Brain Pickings

Posts Tagged ‘history’

30 MAY, 2013

Coffee, It’s a Man’s Drink: Esquire’s Vintage Rules for Brewing the Perfect Cup

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“No aspect of your cooking skill will bring you greater or more lasting pleasure than the ability to prepare the drink that stimulates wit and digestion.”

We’ve seen how coffee changed the world, inspired Bach cantatas, became 20th-century art, and came to dominate many writers’ daily routines. But how, exactly, does one brew the perfect cup? After George Orwell’s 11 golden rules for the perfect cup of tea, it’s time for a vintage guide to coffee bliss. From a section titled “Coffee: The Cup That Cheers” in Esquire’s Handbook for Hosts: A Time-Honored Guide to the Perfect Party (public library) — the same 1949 time-capsule of the era’s gender stereotypes that gave us this amusingly appalling questionnaire to determine your attractiveness to the opposite sex — comes Esquire’s guide to the art of coffee. The magazine, of course being in the business of selling men their masculinity and assuaging their gender-role dissonance over mastering the domestic sphere of cooking and entertaining, makes no apologies for depicting this as a decidedly man’s art. Imbibe and chuckle.

When coffee was introduced in Europe in the 16th century, people thought that it rendered women frigid and even barren; a law was promptly passed in Constantinople giving husbands the right to prevent the use of coffee by their wives. Maybe that’s why the average woman, to this day, can’t make a good cup of coffee. It must be that, basically, coffee is a man’s drink. When subjected to the economies of drugstore waitresses or the casual inattention of wives, the cup that cheers but does not inebriate is apt to become a mean, thin liquid with almost unlimited capacities for discouraging real coffee lovers.

So know ye this: no aspect of your cooking skill will bring you greater or more lasting pleasure than the ability to prepare the drink that stimulates wit and digestion. Coffee splices all loose ends, greets the cheese gladly, and spreads a mantle of aromatic warmth.

Here are some of the basic rules for making it properly:

  1. Use only freshly roasted, freshly ground coffee.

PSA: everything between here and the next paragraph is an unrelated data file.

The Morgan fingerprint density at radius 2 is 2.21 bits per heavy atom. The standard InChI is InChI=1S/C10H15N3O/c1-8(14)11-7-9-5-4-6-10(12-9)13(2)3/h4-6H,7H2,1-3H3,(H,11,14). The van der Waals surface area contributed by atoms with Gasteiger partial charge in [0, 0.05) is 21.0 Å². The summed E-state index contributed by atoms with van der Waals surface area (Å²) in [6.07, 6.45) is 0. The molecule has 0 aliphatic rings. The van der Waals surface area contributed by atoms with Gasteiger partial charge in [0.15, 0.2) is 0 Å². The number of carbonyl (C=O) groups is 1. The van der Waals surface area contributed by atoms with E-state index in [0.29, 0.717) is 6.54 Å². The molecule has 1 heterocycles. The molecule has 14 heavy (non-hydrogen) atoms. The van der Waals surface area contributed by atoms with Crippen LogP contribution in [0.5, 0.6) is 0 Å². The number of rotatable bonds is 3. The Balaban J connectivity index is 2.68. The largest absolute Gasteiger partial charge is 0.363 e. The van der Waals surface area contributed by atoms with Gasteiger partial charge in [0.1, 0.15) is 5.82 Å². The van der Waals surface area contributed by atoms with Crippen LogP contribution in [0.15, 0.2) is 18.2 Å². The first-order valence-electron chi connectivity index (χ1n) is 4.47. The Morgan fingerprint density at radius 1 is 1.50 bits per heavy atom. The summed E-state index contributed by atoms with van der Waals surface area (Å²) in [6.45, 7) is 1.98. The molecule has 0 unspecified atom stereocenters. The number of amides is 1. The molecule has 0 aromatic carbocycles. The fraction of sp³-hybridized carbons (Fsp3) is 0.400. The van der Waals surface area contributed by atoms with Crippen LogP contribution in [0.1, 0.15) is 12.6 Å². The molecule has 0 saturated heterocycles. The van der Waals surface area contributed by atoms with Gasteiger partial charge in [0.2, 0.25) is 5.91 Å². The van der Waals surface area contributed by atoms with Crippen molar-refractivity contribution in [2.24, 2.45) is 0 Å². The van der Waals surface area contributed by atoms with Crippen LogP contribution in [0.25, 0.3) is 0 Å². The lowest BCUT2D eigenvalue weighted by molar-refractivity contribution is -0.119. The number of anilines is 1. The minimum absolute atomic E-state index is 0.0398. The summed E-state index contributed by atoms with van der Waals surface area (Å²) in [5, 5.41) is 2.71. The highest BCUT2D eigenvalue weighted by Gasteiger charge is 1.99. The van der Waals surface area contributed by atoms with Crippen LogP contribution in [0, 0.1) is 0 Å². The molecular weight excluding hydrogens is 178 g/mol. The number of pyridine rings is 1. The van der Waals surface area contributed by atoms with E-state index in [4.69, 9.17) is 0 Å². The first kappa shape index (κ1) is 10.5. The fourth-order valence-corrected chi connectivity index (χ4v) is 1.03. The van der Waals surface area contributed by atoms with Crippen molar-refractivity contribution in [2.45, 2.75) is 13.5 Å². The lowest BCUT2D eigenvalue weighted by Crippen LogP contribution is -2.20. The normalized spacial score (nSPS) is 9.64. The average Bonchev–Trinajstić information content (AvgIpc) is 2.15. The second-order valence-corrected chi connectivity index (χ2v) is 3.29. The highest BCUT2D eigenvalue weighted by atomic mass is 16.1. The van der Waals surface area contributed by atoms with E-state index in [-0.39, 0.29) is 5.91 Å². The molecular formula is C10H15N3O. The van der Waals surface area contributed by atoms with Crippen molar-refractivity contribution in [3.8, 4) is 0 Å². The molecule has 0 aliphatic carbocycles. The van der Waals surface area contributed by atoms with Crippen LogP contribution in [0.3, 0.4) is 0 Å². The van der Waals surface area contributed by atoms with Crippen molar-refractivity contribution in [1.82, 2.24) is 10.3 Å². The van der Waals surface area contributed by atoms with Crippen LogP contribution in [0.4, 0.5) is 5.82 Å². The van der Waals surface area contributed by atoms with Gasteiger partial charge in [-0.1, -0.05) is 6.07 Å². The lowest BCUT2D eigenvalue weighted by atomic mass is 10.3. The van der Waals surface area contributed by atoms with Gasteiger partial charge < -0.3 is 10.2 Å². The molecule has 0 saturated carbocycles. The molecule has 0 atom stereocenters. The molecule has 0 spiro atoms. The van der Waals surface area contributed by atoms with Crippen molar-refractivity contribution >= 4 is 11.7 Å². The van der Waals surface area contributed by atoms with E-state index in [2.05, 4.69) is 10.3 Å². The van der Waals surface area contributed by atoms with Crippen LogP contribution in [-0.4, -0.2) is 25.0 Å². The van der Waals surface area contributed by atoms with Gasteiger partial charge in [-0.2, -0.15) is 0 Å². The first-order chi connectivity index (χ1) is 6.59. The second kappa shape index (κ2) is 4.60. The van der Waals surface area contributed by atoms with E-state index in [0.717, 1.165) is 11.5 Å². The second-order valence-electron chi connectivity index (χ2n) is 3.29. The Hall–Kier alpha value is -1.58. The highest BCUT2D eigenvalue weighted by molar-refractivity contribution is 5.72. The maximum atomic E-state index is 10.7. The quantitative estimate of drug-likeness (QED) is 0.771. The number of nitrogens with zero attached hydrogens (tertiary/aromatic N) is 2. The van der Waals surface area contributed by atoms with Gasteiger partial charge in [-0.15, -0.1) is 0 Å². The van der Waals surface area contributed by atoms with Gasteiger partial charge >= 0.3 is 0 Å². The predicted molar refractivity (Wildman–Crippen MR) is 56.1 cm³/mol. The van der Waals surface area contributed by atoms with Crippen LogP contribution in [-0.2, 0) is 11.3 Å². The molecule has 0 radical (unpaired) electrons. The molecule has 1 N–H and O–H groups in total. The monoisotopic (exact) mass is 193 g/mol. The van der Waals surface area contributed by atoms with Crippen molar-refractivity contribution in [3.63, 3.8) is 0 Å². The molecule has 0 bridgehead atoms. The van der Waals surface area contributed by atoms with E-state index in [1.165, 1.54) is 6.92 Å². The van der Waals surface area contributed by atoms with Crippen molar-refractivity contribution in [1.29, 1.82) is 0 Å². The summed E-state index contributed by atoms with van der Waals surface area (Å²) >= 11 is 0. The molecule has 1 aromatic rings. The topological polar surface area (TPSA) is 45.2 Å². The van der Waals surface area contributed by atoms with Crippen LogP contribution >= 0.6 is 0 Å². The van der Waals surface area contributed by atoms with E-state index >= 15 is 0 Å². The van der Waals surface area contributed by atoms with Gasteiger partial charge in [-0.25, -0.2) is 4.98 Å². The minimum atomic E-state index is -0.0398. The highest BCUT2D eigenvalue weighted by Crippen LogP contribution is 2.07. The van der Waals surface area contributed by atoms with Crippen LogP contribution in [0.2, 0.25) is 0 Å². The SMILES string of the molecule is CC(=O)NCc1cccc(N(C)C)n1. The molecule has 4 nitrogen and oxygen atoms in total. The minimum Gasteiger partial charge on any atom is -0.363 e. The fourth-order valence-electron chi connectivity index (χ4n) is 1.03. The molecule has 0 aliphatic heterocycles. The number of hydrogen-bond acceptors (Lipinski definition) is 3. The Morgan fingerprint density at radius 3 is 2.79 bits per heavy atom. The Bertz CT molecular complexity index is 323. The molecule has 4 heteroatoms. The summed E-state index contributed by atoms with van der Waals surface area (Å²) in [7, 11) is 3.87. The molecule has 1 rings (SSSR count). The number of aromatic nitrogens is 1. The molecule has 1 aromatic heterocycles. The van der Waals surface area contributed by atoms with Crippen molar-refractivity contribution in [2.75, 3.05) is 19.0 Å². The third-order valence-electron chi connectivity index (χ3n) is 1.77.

2. Start with cold, fresh water — and if it is to be poured over the coffee when boiling be sure to pour it as soon as it boils, lest the oxygen be dispelled and the water be made tasteless by long boiling.
  3. Make sure your equipment is spotlessly clean.
  4. Always measure ingredients carefully and time the brewing-period exactly — so you can be sure to duplicate your method time after time once you have settled on the proper combination of water, coffee and time.

Beyond that, your own taste is boss.

The guide then outlines four types of coffee to play with preparing:

Using one of the following systems, experiment until you’ve reached coffee of the proper strength to match your memory of the best cup of coffee you ever sipped. The proportion usually recommended is 1 tablespoon of coffee to each cup of water, with an extra tablespoon of coffee “for the pot.” With men who ken coffee, 2 tablespoons to 1 cup is a more favored strength. And some, to avoid long perking or simmering and the consequent bitter taste, use even a greater proportion of coffee. But there’s as much variation in the strength of different coffee blends as there is in the tastes of coffee-drinkers, so suit yourself.

DRIP COFFEE
Coffee is put into the top part of the drip coffeemaker. Water is brought to a boil separately, then poured over the coffee — to drip through to the bottom part of the coffeemaker. Some fanatics insist that the water be poured over the coffee a mere spoonful at a time; others run the water through the coffee 2 or 3 times for added strength. The only certain rules are: preheat the coffee pot with hot water; use drip-grind coffee; stand pot in a warm place so coffee won’t cool during the drip process.

GLASSMAKER COFFEE
Water is put into the lower bowl, upper bowl is fitted in, complete with filter or rod, then coffee is placed in the upper bowl. When water is hot, it rises through the tube into the upper bowl. Then as soon as stream comes up through the tube and agitates the mixture, the fire is turned off. Gradually, then, the coffee filters into the lower bowl — from which you serve it. Or — you may prefer to allow the coffee to simmer in the upper bowl for 2 to 5 minutes, for a stronger brew. Or — you may put only an inch or so of the water in the lower bowl (enough to create a vacuum when it boils) and heat the remainder of the required water separately, to be poured over the coffee grounds as for drip coffee. In any case, pulverized coffee is used.